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What To Do With The Gas?

Discussion in 'General Discussion' started by Elio Amazed, Oct 1, 2016.

  1. Elio Amazed

    Elio Amazed Elio Addict

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    OK, project 10 years or so into the future. What if EVs do take off like madness (probably will) and the vast majority of vehicles on the road are EVs instead of ICEs. Wouldn't it be logical thinking that most of the gas stations will fold? What if some of us hold-outs end up having to drive 20 miles or more to the next town just to fill up? I'm not talking about those that live in Goat's Beard Ridge and already have to drive 20 miles to fill up, I'm talking most of us. And what the heck will we do with all the petroleum that's left?

    I'm thinking at that point the days of widespread free charging outlets will be over. I think the oil companies will take over the electrical generation and distribution industries. I also look for the price of electricity to go way up. Electricity won't be the cheap alternative, it'll be the monopoly. Someone's not only going to have to pay the stockholders, but they're also going to have to pay for vast improvements to the grid. Once they've become the norm, EVs may not be nearly as inexpensive to operate as they are now.

    Not that wild of a thought. Consider that just 10 or so years ago, the internet was basically a free market. Site owners and advertisers dealt directly with each other. Now, Search Engines and advertising companies have stepped in and dictate what you can and cannot and what you will and will not do. They control the advertising, and that pretty much controls the net. The days of the little guy achieving the American Dream on the internet are just about over. You have to ask the internet middlemen for permission for just about anything and everything. And then you have to pay them. Or you just remain a bystander.

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    Last edited: Oct 2, 2016
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  2. Chaz

    Chaz Elio Addict

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    The chargers will not be free.
     
  3. Muzhik

    Muzhik Elio Addict

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    But ... but ... but ... where will I go to get my Slurpee fix? or buy the gallon of milk I forgot to get at the grocery? Or exchange the propane tank for my grill (unless propane/natural gas also take off as transportation fuel sources).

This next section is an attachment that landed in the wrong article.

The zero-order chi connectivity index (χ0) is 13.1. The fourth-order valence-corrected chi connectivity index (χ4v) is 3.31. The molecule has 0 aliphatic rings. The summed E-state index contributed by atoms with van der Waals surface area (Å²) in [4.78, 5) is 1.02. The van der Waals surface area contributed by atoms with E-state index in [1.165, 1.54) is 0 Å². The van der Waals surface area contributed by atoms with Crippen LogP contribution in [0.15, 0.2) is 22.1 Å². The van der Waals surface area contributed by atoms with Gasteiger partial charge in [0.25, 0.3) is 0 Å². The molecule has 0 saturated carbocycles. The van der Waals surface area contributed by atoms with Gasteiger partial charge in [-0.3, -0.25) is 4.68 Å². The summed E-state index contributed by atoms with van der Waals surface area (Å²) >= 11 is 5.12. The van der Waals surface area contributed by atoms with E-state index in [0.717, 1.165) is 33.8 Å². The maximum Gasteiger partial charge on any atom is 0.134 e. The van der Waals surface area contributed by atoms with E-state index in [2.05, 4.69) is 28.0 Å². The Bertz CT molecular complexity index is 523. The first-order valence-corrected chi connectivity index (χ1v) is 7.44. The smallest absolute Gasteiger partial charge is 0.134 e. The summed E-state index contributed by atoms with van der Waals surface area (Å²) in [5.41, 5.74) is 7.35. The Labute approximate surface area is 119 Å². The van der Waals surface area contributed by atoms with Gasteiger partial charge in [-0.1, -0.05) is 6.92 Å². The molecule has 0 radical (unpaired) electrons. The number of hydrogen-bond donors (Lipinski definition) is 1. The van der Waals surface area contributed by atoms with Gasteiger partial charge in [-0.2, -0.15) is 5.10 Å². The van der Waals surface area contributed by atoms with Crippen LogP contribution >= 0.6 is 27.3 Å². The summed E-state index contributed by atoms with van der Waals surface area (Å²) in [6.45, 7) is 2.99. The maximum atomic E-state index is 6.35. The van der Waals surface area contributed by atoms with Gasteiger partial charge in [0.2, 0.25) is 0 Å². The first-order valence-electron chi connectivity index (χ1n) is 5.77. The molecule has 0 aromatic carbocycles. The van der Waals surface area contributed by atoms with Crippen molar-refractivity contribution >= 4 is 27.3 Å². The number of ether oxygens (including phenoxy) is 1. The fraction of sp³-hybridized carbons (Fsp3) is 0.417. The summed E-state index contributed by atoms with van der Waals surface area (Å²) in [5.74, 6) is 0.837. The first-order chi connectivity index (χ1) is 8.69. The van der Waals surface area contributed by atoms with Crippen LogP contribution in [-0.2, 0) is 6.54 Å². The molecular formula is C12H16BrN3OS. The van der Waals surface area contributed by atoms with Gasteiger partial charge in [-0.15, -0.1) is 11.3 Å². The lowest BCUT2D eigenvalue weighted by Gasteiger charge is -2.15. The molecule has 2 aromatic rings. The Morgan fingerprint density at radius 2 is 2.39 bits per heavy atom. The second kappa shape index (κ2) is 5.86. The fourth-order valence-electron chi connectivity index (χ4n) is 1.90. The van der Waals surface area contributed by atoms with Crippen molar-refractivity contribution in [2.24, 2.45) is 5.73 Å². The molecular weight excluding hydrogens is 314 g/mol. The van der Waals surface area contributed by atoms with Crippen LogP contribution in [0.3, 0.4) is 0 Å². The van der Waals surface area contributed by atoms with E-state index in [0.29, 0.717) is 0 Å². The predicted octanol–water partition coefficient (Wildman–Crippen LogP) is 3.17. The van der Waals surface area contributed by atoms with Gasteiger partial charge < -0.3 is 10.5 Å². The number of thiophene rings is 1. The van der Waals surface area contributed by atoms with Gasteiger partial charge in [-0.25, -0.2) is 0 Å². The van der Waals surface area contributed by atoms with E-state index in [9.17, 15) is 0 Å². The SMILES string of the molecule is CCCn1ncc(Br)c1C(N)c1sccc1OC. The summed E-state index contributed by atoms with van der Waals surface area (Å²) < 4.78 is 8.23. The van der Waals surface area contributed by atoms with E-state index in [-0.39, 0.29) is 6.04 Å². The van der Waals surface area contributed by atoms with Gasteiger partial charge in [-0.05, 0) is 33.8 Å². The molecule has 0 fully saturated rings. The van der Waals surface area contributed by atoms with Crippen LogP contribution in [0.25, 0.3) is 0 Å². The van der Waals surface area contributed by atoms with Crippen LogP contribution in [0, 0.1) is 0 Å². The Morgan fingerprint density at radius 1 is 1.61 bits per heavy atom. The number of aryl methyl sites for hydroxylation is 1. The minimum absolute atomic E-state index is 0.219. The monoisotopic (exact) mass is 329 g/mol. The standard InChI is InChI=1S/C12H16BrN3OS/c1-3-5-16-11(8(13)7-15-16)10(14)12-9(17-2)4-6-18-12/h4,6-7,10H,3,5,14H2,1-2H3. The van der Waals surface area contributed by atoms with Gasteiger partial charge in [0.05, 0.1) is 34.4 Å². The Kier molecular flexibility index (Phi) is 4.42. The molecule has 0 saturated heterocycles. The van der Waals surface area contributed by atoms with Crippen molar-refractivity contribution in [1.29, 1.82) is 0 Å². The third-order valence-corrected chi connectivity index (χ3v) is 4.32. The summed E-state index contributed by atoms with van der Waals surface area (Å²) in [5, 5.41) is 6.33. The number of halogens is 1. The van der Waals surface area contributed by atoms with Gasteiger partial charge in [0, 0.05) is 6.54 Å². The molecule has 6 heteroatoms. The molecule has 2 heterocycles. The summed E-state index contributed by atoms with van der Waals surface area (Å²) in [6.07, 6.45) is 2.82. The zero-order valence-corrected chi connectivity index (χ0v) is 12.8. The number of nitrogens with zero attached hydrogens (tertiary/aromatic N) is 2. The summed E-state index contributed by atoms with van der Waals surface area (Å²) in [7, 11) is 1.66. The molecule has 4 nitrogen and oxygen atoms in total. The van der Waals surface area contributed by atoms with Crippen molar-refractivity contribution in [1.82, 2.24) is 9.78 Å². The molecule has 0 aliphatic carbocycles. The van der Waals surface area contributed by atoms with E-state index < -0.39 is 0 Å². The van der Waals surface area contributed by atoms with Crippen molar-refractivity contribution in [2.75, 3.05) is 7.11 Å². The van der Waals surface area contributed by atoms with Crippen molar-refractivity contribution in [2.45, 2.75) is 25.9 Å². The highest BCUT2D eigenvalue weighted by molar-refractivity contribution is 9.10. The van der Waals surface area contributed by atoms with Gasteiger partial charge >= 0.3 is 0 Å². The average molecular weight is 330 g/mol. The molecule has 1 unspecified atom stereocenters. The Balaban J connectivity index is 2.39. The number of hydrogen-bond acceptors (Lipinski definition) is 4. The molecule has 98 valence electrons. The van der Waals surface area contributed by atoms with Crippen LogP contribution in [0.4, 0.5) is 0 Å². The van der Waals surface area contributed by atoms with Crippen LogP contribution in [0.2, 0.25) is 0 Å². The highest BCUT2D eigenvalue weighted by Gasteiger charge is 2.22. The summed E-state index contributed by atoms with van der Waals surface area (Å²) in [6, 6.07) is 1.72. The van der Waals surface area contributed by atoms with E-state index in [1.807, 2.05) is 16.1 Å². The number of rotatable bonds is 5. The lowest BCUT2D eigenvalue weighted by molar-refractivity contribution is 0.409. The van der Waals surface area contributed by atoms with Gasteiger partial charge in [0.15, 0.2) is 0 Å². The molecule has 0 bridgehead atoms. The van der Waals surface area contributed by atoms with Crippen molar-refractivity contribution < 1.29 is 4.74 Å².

The thing is, EV isn't going to take off like you (or a lot of other people) think it will. Every time I read or hear something about the growth of the EV market, I always write or call in with a simple question that leaves them stumped. All of their comments and statements are based on the belief that everyone lives in a house with a garage. I live in an apartment complex that was built almost 50 years ago. A dozen buildings built in roughly a square, but on a hillside so there are very few level places. AND NO GARAGES! Just a parking lot, no assigned spaces, first come first parked.

    How, by all that is holy, are the two hundred or so people living in my apt. complex going to charge their EVs? And this is only one complex out of many, many apartments in my city. And my city is only one of how many in my state that have a lot of apartment dwellers?

    Nope, the ICE is still going to be around and popular for quite a while.
     
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  4. Elio Amazed

    Elio Amazed Elio Addict

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    Now you know as soon as the gas flow starts to subside the convenience stores will install pay-to-charge stations.

    To address your last line... I don't think so.
    People gave similar reasons (lack of infrastructure) for the continued use of the horse and buggy.
    People believed the horse and buggy was still going to be in widespread use well into the late 20th century.
    It seems they loved their horses as much as we (me included) love our ICEs.

    I'm surprised that those people that you mentioned were stumped. Your answer isn't that hard to come up with...

    You'll be driving the few models of ICE powered vehicles left on the market for a while.
    When they're gone, or they become too cost prohibitive or undesirable to buy and drive...
    The infrastructure issue becomes your dilemma. To be solved between you and your landlord.